Is This The Future?: Tom Kaczynski’s Beta Testing The Apocalypse
On the 1986 album Flaunt It, Sigue Sigue Sputnik constructed a ludicrous sci-fi narrative, costumed themselves to match, and spat lyrics like “Stereo, video, sci-fi sex / Let's go-go-go, let's go / Oh, Saturn dreams, laser beams / 21st century sex machines…” Two years later, the final track on their follow-up Dress For Excess was the oddly mournful "Is This The Future." They’d lost faith in their vision of the 21st century, and it was still more than a decade away.
Beginning with the 2003 novel Pattern Recognition, sci-fi author William Gibson ceased setting his novels in the future and dropped his characters into the present day. The stories barely seemed to change. He said: “I felt that I was trying to describe an unthinkable present and I actually feel that science fiction's best use today is the exploration of contemporary reality rather than any attempt to predict where we are going.” Earlier, in his 1981 short story "The Gernsback Continuum," a man is haunted by visions of a 1930s-era future of gleaming highways and zeppelin skies. A future that never came true.
In "The New," the final story in Tom Kaczynski’s Beta Testing The Apocalypse, the narrator leaves the west after an oil crisis reduces it to “a museum of an abandoned future.” He is an architect tasked with building in the center of a sprawling third world megaslum. He, too, hallucinates modernist architecture, seeing seeds of data embedded in certain structures and extrapolating out their lines, forever and ever, without decay. Is this the future?
I asked myself that question on almost every page of Beta Testing. These collected stories contain humans who suspect they may secretly be Martians; brand experts pitching the next mysterious corporate superpower; actors losing themselves in the roles of Neanderthals for art film experiments; happy couples who find their suburban lives interrupted as “the manicured turf peeled away revealing a small glimpse of the vast ocean of discontent boiling beneath the surface.” All take place in the now, or the nowish, or close enough you can’t tell the difference.
Kaczynski uses only one color for each story -- a dirty orange, a sickly green, a radioactive yellow -- and the neat, straight-out-to-the-audience lines make it feel almost like an instruction manual. He subtly warps those lines to great effect, too. As a new high rise corrupts everything around it, the center panel of a nine-panel elongates slightly and throws the page off-balance. The sound effects of a noisy neighbor warp the ceiling’s shape. A BOOM turns all the lines around it diagonal; HELLO, echoing in a cave, paints the walls. He apparently studied architecture before turning to comic art, and Beta Testing is full of visual hypotheses on how space affects those inside it. There’s even an index in the back: “Suburban, 12, 14. Eden, 77. Enterprise, 59. Isolation, 62.”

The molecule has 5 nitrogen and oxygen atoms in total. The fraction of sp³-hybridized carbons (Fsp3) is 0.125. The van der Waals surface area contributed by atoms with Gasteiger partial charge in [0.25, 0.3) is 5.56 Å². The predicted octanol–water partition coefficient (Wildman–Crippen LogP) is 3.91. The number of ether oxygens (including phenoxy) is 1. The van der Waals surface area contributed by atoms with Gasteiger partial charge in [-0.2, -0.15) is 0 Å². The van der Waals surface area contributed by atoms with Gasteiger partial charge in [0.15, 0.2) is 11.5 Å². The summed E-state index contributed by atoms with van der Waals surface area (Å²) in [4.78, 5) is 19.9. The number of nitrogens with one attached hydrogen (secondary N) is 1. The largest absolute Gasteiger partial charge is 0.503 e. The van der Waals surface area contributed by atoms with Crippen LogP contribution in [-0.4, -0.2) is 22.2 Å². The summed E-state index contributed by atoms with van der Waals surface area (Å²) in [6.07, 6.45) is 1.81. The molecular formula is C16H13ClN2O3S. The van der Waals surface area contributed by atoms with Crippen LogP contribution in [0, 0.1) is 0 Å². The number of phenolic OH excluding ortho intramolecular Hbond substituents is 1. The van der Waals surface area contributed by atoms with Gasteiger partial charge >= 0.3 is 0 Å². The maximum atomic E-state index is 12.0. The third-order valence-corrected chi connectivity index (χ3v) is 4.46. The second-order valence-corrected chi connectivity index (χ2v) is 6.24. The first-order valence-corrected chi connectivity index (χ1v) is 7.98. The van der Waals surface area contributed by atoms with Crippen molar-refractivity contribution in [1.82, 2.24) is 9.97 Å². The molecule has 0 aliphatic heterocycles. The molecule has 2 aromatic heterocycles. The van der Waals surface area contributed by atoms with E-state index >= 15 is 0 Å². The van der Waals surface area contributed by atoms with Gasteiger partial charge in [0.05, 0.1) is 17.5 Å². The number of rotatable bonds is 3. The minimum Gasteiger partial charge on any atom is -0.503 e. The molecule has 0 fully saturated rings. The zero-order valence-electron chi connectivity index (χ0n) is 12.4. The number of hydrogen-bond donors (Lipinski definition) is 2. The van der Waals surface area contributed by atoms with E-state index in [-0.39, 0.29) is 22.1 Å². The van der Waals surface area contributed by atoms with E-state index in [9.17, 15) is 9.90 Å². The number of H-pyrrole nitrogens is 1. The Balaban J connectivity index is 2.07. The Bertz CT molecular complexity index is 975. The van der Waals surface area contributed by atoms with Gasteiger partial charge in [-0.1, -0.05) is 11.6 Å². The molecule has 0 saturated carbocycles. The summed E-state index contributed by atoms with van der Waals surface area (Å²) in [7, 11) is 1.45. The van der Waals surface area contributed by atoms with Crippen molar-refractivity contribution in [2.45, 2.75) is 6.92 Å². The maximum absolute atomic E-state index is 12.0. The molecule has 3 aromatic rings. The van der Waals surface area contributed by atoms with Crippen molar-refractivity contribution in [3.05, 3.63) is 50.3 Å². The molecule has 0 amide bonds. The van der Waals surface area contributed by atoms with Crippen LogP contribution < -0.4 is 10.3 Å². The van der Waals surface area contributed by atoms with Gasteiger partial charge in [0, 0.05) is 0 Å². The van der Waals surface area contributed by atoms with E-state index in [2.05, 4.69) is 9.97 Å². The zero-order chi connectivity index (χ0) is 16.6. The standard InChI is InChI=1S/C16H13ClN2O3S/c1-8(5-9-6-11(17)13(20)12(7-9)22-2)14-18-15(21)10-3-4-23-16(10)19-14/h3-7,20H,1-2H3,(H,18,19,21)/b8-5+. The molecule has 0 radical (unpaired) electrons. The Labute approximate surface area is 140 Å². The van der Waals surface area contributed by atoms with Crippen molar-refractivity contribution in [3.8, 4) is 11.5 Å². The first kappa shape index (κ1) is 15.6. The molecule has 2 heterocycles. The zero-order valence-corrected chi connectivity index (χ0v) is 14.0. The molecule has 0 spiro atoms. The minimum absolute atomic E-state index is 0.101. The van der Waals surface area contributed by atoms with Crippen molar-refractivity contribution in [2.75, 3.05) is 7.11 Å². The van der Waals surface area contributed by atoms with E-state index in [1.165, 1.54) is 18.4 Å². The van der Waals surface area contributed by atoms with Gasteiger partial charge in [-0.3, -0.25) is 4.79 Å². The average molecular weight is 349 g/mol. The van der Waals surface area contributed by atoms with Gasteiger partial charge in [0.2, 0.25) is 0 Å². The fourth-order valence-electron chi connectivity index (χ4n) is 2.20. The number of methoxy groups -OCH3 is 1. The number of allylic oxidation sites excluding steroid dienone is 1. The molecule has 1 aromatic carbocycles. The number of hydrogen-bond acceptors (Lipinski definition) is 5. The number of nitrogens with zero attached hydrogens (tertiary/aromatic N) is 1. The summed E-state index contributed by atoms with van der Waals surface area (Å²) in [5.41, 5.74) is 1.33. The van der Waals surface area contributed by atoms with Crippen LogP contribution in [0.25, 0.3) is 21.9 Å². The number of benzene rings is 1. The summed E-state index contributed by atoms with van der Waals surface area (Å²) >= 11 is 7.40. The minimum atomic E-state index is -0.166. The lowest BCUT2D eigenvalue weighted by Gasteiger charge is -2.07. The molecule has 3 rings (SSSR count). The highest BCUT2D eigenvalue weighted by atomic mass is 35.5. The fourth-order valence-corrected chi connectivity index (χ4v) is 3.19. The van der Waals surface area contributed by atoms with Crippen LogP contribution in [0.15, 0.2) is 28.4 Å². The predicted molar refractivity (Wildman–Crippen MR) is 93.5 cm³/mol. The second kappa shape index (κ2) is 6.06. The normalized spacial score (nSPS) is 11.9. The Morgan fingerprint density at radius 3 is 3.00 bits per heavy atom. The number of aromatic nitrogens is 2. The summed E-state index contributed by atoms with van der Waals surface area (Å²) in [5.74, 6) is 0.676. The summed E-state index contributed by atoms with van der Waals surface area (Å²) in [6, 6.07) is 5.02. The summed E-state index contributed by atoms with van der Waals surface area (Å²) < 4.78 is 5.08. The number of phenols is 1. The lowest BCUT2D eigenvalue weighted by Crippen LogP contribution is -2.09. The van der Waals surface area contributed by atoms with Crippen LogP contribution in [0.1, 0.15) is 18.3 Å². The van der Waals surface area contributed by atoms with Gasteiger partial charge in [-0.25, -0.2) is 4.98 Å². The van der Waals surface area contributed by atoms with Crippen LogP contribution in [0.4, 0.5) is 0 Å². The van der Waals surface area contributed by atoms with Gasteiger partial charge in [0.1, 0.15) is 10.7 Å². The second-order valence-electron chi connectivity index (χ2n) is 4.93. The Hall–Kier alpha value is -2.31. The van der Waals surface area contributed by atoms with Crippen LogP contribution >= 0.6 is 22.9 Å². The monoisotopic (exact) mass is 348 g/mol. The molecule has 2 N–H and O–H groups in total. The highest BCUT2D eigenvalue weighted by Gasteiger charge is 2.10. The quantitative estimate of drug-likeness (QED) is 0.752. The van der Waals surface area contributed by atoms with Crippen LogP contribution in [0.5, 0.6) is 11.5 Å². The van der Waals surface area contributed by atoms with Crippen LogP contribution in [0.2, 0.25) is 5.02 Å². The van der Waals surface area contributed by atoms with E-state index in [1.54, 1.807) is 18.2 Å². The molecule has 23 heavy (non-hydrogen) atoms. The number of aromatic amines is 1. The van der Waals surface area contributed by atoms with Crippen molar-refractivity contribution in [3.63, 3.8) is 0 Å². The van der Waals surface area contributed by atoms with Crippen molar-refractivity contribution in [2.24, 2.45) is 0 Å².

The first piece, "100000 Miles," uses a documentarian’s voice to explain the hidden logic of the car, the road, and the city. There are balloons over drivers’ heads, but they only hold the usual mundane thoughts; it’s the narrator left to whisper truths. “The lungs of the city infected by the agents of its creation. The car virus masquerading as panacea. In this city everyone has a terminal condition.” You can see why JG Ballard is cited as an influence on Kaczynski, and kicking off the book with car crashes confirms it.
Beta Testing focuses much more on this narration than dialogue, and it suits the kind of characters seen on the cover: giant lab technicians in Godzilla-sized white coats, examining the city from above. When it’s presented as first person thinking it can seem artificial and overwritten. Kaczynski occasionally seems to mock this same tendency, spraying words like “invent in evolution reverse the genetic credit crunch compound the interest of biodiversity.”
But what else are these bewildered men and women supposed to do but struggle to find appropriate metaphors? If Beta Testing is an instruction manual, it’s not one they can read. Those with jobs don’t know what those jobs entail. Those with apartments notice too late everything’s made of papier-mâché. The book quotes Freud’s axiom that anatomy is destiny -- but DNA is untrustworthy, too. Subjectivities shift. Cities and their inhabitants collapse into one, if you’re lucky, or overwrite your existence altogether if not. Ballard wrote that the triple pillars of science fiction are time, space, and identity. Here it’s impossible to tell where one ends and another begins.
Is this the future? Does it have to be? The curse of the man in Kaczynski’s "10000 Years" is to dream he is a Martian. “I don’t have the right constitution for this world,” he thinks. “I’m on the wrong planet.” But for us, reading his story, his curse is a useful genetic mutation. Science fiction is notoriously unreliable when it comes to predicting Saturn dreams, laser beams, and 21st century sex machines. It’s fantastic, however, at taking our present reality and making it strange again. Beta Testing The Apocalypse makes us Martians to better let us see what’s happening all around us.
Read it and witness the disquieting Gernsback of Now.
Martyn Pedler is a writer and critic in Melbourne, Australia.